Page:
Dads Do It Differently!
Dads do it differently. Not better. Not Worse. Just different.
That was one of my main points in my keynote speech “What Dads Really Want…” which I delivered last week in beautiful Penticton, BC.
My room was full of childcare service providers, moms, and actually, a great number of dads! I wanted to challenge them, and now I want to challenge you. I want to challenge you to carefully consider and examine your core idea of what a dad is, what a dad does, and what a dad wants.
Dads are not dummies as we are often portrayed in popular culture.
Dads do not babysit their children and neither does a mom.
Dads just want to be treated as a parenting equal – an achievable role to be earned, not just granted.
Dads want just as strong a relationship with their children as mom does, but he may have a different approach to getting there. Mom may need to turn judgment into curiosity and recognize his different style and method will end up at the same destination; a loving bond with his child.
When I started speaking on parenting in the early 2000s, I was still talking about the ‘changing’ role of the father. But now, that role is not changing anymore; it is finished ‘changing’! The 100th monkey/tipping point has arrived and involved fathering is the societal norm now. Just like littering in the 1970s vs. today, an involved father is what we now see.
I know not EVERY dad is on board yet (that is part of our collective mission), but how dads behave, in the day to day lives of their children, has changed dramatically in the last few decades. Fifty years ago, to receive a trophy for “world’s greatest dad”, you were a protector and a provider; your children had food in the bellies, shoes on their feet, and a roof overhead. That is absolute bare minimum today.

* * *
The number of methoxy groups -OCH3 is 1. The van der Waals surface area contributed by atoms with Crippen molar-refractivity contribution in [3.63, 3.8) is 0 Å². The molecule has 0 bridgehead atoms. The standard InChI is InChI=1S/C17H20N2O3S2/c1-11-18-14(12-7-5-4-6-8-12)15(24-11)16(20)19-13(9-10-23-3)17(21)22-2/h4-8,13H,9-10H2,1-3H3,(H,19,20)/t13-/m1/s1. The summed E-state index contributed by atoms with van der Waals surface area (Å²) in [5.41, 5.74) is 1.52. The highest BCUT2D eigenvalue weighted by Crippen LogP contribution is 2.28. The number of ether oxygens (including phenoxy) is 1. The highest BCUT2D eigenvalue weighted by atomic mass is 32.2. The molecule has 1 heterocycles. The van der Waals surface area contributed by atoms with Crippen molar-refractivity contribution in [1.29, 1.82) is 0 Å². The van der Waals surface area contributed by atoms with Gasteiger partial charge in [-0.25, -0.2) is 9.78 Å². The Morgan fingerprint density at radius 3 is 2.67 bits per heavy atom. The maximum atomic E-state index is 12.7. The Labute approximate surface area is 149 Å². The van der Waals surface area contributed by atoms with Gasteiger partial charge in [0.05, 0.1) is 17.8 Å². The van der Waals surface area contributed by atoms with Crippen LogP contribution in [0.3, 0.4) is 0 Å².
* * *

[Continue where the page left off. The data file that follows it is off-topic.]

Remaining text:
Back then, dads tended to be more remote and authoritarian, dad was tougher to get to know. Sure he would play with you from time to time, but his main role was to keep order in the house and everyone IN LINE. Mom, if faced with too many shenanigans, could always drop the greatest threat known to a child, “Wait till your father gets home!”. Then dad would walk in, home from a tough day, and be thrust into the role of disciplining a terrified child. Today, when kids hear ‘Wait till your father gets home’, they are excited and can’t wait!
Dads today have more passion, patience, and presence than ever before. Their KIDS don’t know anything different, and would shake their heads in disbelief if told that years ago dads were not that involved. You only need to look at a school playground at 8:15, a school field trip, or a soccer field on a Saturday morning – at least, half of the parents present are dads; would you have seen that 30 years ago?
At the end of the day, like the feminist women’s movement of the 60s and 70s, we, as dads, want equality, freedom from stereotypes and gender bias. I am thrilled to be a voice and part of the movement. I am a DADvocate, not a zealot or crusader. What we are after is recognition as equal parents. Not put on pedestal or having parades thrown for us.
In the same way women are after equal pay in the workplace, we are asking for fathers to not be treated like second-class parents or mom’s helper.
With no disrespect to the late great Martin Luther King, who was also fighter for equality on a larger scale,
“I too have a dream. A dream deeply rooted in today’s families.
I have a dream that one day, all parents will be treated equal. Both in the home and at work. No more “Mr. Moms” or “Mrs. Dad”.
We will no longer need “father friendly” programs as all programming will always consider BOTH parents needs.
I have a dream that one day, moms and dads can sit down together at the table of parenthood and we will live in a society where parents will not be judged by their gender, but rather by the content of their character.
I have a dream today, that although dads do it different, their contribution to the family will one day be seen as just as valuable as moms.”
Are dads equal? How do you see the role of dad today? Is dad an equal in your house? Tell your parenting partner that you want equality – but you have to work for it!!!
Until next time…